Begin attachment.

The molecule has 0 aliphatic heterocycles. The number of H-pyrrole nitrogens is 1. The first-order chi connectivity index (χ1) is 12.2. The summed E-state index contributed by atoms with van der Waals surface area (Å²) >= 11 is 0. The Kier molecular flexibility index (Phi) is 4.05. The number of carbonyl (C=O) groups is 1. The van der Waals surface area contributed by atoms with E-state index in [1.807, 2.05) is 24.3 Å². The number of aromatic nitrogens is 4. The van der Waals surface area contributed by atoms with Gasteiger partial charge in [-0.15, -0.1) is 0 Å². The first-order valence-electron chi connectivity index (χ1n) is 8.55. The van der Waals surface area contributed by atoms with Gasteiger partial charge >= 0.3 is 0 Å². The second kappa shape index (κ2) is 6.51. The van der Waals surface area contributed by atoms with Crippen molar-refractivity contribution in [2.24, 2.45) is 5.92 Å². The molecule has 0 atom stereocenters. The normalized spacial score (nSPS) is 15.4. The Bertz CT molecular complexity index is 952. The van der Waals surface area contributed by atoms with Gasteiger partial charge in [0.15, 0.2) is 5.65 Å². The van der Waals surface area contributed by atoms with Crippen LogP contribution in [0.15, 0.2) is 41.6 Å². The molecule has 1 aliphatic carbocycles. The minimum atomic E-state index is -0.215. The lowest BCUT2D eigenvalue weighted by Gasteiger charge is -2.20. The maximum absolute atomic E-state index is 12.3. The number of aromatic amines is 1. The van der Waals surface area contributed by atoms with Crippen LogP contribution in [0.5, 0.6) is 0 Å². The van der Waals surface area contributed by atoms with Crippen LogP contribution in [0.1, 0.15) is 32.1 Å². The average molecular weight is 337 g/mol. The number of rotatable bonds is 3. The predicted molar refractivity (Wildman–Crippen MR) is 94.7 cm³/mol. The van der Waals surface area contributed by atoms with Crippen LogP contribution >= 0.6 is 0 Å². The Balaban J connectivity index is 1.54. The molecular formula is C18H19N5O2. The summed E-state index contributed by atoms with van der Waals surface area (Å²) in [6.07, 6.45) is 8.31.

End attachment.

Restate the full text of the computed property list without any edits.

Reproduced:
The molecule has 0 aliphatic heterocycles. The number of H-pyrrole nitrogens is 1. The first-order chi connectivity index (χ1) is 12.2. The summed E-state index contributed by atoms with van der Waals surface area (Å²) >= 11 is 0. The Kier molecular flexibility index (Phi) is 4.05. The number of carbonyl (C=O) groups is 1. The van der Waals surface area contributed by atoms with E-state index in [1.807, 2.05) is 24.3 Å². The number of aromatic nitrogens is 4. The van der Waals surface area contributed by atoms with Gasteiger partial charge in [-0.15, -0.1) is 0 Å². The first-order valence-electron chi connectivity index (χ1n) is 8.55. The van der Waals surface area contributed by atoms with Gasteiger partial charge >= 0.3 is 0 Å². The second kappa shape index (κ2) is 6.51. The van der Waals surface area contributed by atoms with Crippen molar-refractivity contribution in [2.24, 2.45) is 5.92 Å². The molecule has 0 atom stereocenters. The normalized spacial score (nSPS) is 15.4. The Bertz CT molecular complexity index is 952. The van der Waals surface area contributed by atoms with Gasteiger partial charge in [0.15, 0.2) is 5.65 Å². The van der Waals surface area contributed by atoms with Crippen LogP contribution in [0.15, 0.2) is 41.6 Å². The molecule has 1 aliphatic carbocycles. The minimum atomic E-state index is -0.215. The lowest BCUT2D eigenvalue weighted by Gasteiger charge is -2.20. The maximum absolute atomic E-state index is 12.3. The number of aromatic amines is 1. The van der Waals surface area contributed by atoms with Crippen LogP contribution in [0.5, 0.6) is 0 Å². The van der Waals surface area contributed by atoms with Crippen LogP contribution in [0.1, 0.15) is 32.1 Å². The average molecular weight is 337 g/mol. The number of rotatable bonds is 3. The predicted molar refractivity (Wildman–Crippen MR) is 94.7 cm³/mol. The van der Waals surface area contributed by atoms with Crippen LogP contribution >= 0.6 is 0 Å². The Balaban J connectivity index is 1.54. The molecular formula is C18H19N5O2. The summed E-state index contributed by atoms with van der Waals surface area (Å²) in [6.07, 6.45) is 8.31.